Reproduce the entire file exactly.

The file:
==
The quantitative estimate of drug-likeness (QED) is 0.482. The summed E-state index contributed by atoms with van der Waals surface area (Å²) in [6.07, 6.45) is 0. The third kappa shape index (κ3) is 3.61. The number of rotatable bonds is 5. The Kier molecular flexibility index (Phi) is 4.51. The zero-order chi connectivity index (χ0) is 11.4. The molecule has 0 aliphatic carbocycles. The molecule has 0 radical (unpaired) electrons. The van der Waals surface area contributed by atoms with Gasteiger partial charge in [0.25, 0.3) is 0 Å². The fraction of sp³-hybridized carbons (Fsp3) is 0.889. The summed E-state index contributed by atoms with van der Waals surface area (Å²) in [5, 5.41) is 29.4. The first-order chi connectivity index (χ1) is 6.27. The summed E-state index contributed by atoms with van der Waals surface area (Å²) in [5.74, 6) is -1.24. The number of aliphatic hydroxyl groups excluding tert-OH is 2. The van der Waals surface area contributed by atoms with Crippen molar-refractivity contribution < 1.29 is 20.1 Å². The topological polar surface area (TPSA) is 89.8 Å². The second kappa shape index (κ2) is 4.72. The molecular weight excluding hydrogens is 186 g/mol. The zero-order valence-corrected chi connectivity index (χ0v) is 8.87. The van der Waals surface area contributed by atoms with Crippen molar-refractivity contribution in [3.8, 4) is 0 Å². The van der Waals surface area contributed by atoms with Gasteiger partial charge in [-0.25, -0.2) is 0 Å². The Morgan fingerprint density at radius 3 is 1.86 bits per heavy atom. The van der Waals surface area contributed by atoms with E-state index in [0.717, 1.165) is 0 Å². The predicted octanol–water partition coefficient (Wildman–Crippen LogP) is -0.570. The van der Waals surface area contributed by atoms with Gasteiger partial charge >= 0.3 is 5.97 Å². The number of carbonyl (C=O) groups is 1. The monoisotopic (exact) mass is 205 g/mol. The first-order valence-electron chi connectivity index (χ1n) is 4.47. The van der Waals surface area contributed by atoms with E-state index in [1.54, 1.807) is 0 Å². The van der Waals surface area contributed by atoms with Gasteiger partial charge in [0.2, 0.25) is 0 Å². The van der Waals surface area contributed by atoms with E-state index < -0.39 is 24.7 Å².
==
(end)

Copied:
The quantitative estimate of drug-likeness (QED) is 0.482. The summed E-state index contributed by atoms with van der Waals surface area (Å²) in [6.07, 6.45) is 0. The third kappa shape index (κ3) is 3.61. The number of rotatable bonds is 5. The Kier molecular flexibility index (Phi) is 4.51. The zero-order chi connectivity index (χ0) is 11.4. The molecule has 0 aliphatic carbocycles. The molecule has 0 radical (unpaired) electrons. The van der Waals surface area contributed by atoms with Gasteiger partial charge in [0.25, 0.3) is 0 Å². The fraction of sp³-hybridized carbons (Fsp3) is 0.889. The summed E-state index contributed by atoms with van der Waals surface area (Å²) in [5, 5.41) is 29.4. The first-order chi connectivity index (χ1) is 6.27. The summed E-state index contributed by atoms with van der Waals surface area (Å²) in [5.74, 6) is -1.24. The number of aliphatic hydroxyl groups excluding tert-OH is 2. The van der Waals surface area contributed by atoms with Crippen molar-refractivity contribution < 1.29 is 20.1 Å². The topological polar surface area (TPSA) is 89.8 Å². The second kappa shape index (κ2) is 4.72. The molecular weight excluding hydrogens is 186 g/mol. The zero-order valence-corrected chi connectivity index (χ0v) is 8.87. The van der Waals surface area contributed by atoms with Crippen molar-refractivity contribution in [3.8, 4) is 0 Å². The van der Waals surface area contributed by atoms with Gasteiger partial charge in [-0.25, -0.2) is 0 Å². The Morgan fingerprint density at radius 3 is 1.86 bits per heavy atom. The van der Waals surface area contributed by atoms with E-state index in [0.717, 1.165) is 0 Å². The predicted octanol–water partition coefficient (Wildman–Crippen LogP) is -0.570. The van der Waals surface area contributed by atoms with Gasteiger partial charge >= 0.3 is 5.97 Å². The number of carbonyl (C=O) groups is 1. The monoisotopic (exact) mass is 205 g/mol. The first-order valence-electron chi connectivity index (χ1n) is 4.47. The van der Waals surface area contributed by atoms with E-state index in [1.54, 1.807) is 0 Å². The van der Waals surface area contributed by atoms with Gasteiger partial charge in [0.2, 0.25) is 0 Å². The van der Waals surface area contributed by atoms with E-state index < -0.39 is 24.7 Å².